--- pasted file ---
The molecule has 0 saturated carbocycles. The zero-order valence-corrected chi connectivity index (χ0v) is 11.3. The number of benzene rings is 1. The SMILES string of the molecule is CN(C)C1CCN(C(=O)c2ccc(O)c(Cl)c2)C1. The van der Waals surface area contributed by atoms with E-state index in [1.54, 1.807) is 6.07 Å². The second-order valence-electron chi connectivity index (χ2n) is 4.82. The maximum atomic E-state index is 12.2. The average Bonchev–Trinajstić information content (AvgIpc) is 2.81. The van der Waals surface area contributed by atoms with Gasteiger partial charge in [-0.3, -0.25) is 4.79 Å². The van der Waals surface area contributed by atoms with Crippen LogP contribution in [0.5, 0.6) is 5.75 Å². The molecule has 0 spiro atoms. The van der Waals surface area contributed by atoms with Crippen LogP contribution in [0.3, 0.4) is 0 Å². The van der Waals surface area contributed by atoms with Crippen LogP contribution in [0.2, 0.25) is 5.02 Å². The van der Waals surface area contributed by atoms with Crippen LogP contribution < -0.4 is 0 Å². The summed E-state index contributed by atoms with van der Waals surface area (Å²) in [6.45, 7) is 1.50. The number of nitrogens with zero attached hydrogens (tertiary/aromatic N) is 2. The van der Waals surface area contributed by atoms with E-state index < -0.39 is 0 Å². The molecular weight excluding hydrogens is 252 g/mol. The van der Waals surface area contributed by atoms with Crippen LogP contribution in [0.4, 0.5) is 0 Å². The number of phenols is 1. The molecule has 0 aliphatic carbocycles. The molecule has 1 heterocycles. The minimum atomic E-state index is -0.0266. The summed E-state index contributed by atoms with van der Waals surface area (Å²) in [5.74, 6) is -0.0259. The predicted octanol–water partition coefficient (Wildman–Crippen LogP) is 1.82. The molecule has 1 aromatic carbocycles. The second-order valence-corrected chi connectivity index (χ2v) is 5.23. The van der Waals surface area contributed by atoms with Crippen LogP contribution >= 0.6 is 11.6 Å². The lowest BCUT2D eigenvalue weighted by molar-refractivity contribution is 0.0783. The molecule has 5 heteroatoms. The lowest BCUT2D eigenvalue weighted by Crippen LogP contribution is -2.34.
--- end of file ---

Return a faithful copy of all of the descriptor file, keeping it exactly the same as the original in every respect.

The molecule has 0 saturated carbocycles. The zero-order valence-corrected chi connectivity index (χ0v) is 11.3. The number of benzene rings is 1. The SMILES string of the molecule is CN(C)C1CCN(C(=O)c2ccc(O)c(Cl)c2)C1. The van der Waals surface area contributed by atoms with E-state index in [1.54, 1.807) is 6.07 Å². The second-order valence-electron chi connectivity index (χ2n) is 4.82. The maximum atomic E-state index is 12.2. The average Bonchev–Trinajstić information content (AvgIpc) is 2.81. The van der Waals surface area contributed by atoms with Gasteiger partial charge in [-0.3, -0.25) is 4.79 Å². The van der Waals surface area contributed by atoms with Crippen LogP contribution in [0.5, 0.6) is 5.75 Å². The molecule has 0 spiro atoms. The van der Waals surface area contributed by atoms with Crippen LogP contribution in [0.3, 0.4) is 0 Å². The van der Waals surface area contributed by atoms with Crippen LogP contribution in [0.2, 0.25) is 5.02 Å². The van der Waals surface area contributed by atoms with Crippen LogP contribution < -0.4 is 0 Å². The summed E-state index contributed by atoms with van der Waals surface area (Å²) in [6.45, 7) is 1.50. The number of nitrogens with zero attached hydrogens (tertiary/aromatic N) is 2. The van der Waals surface area contributed by atoms with E-state index < -0.39 is 0 Å². The molecular weight excluding hydrogens is 252 g/mol. The van der Waals surface area contributed by atoms with Crippen LogP contribution in [0.4, 0.5) is 0 Å². The number of phenols is 1. The molecule has 0 aliphatic carbocycles. The molecule has 1 heterocycles. The minimum atomic E-state index is -0.0266. The summed E-state index contributed by atoms with van der Waals surface area (Å²) in [5.74, 6) is -0.0259. The predicted octanol–water partition coefficient (Wildman–Crippen LogP) is 1.82. The molecule has 1 aromatic carbocycles. The second-order valence-corrected chi connectivity index (χ2v) is 5.23. The van der Waals surface area contributed by atoms with Crippen LogP contribution >= 0.6 is 11.6 Å². The lowest BCUT2D eigenvalue weighted by molar-refractivity contribution is 0.0783. The molecule has 5 heteroatoms. The lowest BCUT2D eigenvalue weighted by Crippen LogP contribution is -2.34.